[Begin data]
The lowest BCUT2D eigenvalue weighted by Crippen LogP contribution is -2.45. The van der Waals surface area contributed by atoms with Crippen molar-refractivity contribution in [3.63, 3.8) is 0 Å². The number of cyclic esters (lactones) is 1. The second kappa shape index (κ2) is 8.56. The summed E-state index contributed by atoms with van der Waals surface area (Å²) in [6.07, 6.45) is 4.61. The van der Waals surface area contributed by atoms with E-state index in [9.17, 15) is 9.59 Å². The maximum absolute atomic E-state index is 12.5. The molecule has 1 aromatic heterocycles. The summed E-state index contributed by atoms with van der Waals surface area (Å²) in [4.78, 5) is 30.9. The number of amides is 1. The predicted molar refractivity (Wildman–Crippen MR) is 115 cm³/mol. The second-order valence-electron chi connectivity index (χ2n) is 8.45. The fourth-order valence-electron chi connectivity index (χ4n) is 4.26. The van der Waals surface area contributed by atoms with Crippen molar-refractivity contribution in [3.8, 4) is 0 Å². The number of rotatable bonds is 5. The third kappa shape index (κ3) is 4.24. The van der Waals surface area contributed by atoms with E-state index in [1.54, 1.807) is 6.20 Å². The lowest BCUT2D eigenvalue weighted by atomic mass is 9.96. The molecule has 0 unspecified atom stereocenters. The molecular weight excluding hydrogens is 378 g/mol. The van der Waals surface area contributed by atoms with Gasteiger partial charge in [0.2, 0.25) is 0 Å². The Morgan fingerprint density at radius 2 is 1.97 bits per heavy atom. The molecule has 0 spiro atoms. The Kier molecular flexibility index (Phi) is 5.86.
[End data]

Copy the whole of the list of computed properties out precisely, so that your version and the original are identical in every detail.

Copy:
The lowest BCUT2D eigenvalue weighted by Crippen LogP contribution is -2.45. The van der Waals surface area contributed by atoms with Crippen molar-refractivity contribution in [3.63, 3.8) is 0 Å². The number of cyclic esters (lactones) is 1. The second kappa shape index (κ2) is 8.56. The summed E-state index contributed by atoms with van der Waals surface area (Å²) in [6.07, 6.45) is 4.61. The van der Waals surface area contributed by atoms with E-state index in [9.17, 15) is 9.59 Å². The maximum absolute atomic E-state index is 12.5. The molecule has 1 aromatic heterocycles. The summed E-state index contributed by atoms with van der Waals surface area (Å²) in [4.78, 5) is 30.9. The number of amides is 1. The predicted molar refractivity (Wildman–Crippen MR) is 115 cm³/mol. The second-order valence-electron chi connectivity index (χ2n) is 8.45. The fourth-order valence-electron chi connectivity index (χ4n) is 4.26. The van der Waals surface area contributed by atoms with Crippen molar-refractivity contribution in [3.8, 4) is 0 Å². The number of rotatable bonds is 5. The third kappa shape index (κ3) is 4.24. The van der Waals surface area contributed by atoms with E-state index in [1.54, 1.807) is 6.20 Å². The lowest BCUT2D eigenvalue weighted by atomic mass is 9.96. The molecule has 0 unspecified atom stereocenters. The molecular weight excluding hydrogens is 378 g/mol. The van der Waals surface area contributed by atoms with Gasteiger partial charge in [0.2, 0.25) is 0 Å². The Morgan fingerprint density at radius 2 is 1.97 bits per heavy atom. The molecule has 0 spiro atoms. The Kier molecular flexibility index (Phi) is 5.86.